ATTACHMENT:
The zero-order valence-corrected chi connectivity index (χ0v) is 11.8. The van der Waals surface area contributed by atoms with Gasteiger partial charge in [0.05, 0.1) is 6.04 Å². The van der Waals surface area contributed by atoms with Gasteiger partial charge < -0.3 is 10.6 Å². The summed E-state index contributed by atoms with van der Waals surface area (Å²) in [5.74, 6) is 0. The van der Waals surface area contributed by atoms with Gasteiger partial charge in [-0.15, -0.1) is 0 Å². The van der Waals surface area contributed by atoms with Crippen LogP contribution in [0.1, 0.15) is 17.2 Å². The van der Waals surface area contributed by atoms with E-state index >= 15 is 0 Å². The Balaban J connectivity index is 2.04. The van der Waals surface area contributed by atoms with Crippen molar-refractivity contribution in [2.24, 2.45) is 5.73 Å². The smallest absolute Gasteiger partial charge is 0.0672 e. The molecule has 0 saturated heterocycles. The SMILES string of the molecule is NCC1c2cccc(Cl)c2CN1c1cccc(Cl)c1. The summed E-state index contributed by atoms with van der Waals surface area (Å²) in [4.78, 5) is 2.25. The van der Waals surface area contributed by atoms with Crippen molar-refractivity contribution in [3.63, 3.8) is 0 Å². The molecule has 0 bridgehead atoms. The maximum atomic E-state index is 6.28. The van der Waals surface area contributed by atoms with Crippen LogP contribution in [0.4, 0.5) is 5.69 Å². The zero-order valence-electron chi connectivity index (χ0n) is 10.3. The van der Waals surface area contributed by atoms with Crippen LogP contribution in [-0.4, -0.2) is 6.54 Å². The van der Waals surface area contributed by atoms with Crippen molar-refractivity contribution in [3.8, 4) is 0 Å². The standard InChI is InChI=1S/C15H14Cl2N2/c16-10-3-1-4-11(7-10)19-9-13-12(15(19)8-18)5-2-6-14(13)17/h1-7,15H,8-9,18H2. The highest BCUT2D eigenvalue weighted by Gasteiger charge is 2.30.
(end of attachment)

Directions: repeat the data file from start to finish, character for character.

The zero-order valence-corrected chi connectivity index (χ0v) is 11.8. The van der Waals surface area contributed by atoms with Gasteiger partial charge in [0.05, 0.1) is 6.04 Å². The van der Waals surface area contributed by atoms with Gasteiger partial charge < -0.3 is 10.6 Å². The summed E-state index contributed by atoms with van der Waals surface area (Å²) in [5.74, 6) is 0. The van der Waals surface area contributed by atoms with Gasteiger partial charge in [-0.15, -0.1) is 0 Å². The van der Waals surface area contributed by atoms with Crippen LogP contribution in [0.1, 0.15) is 17.2 Å². The van der Waals surface area contributed by atoms with E-state index >= 15 is 0 Å². The Balaban J connectivity index is 2.04. The van der Waals surface area contributed by atoms with Crippen molar-refractivity contribution in [2.24, 2.45) is 5.73 Å². The smallest absolute Gasteiger partial charge is 0.0672 e. The molecule has 0 saturated heterocycles. The SMILES string of the molecule is NCC1c2cccc(Cl)c2CN1c1cccc(Cl)c1. The summed E-state index contributed by atoms with van der Waals surface area (Å²) in [4.78, 5) is 2.25. The van der Waals surface area contributed by atoms with Crippen molar-refractivity contribution in [3.63, 3.8) is 0 Å². The molecule has 0 bridgehead atoms. The maximum atomic E-state index is 6.28. The van der Waals surface area contributed by atoms with Crippen LogP contribution in [0.4, 0.5) is 5.69 Å². The zero-order valence-electron chi connectivity index (χ0n) is 10.3. The van der Waals surface area contributed by atoms with Crippen LogP contribution in [-0.4, -0.2) is 6.54 Å². The van der Waals surface area contributed by atoms with Crippen molar-refractivity contribution in [3.8, 4) is 0 Å². The standard InChI is InChI=1S/C15H14Cl2N2/c16-10-3-1-4-11(7-10)19-9-13-12(15(19)8-18)5-2-6-14(13)17/h1-7,15H,8-9,18H2. The highest BCUT2D eigenvalue weighted by Gasteiger charge is 2.30.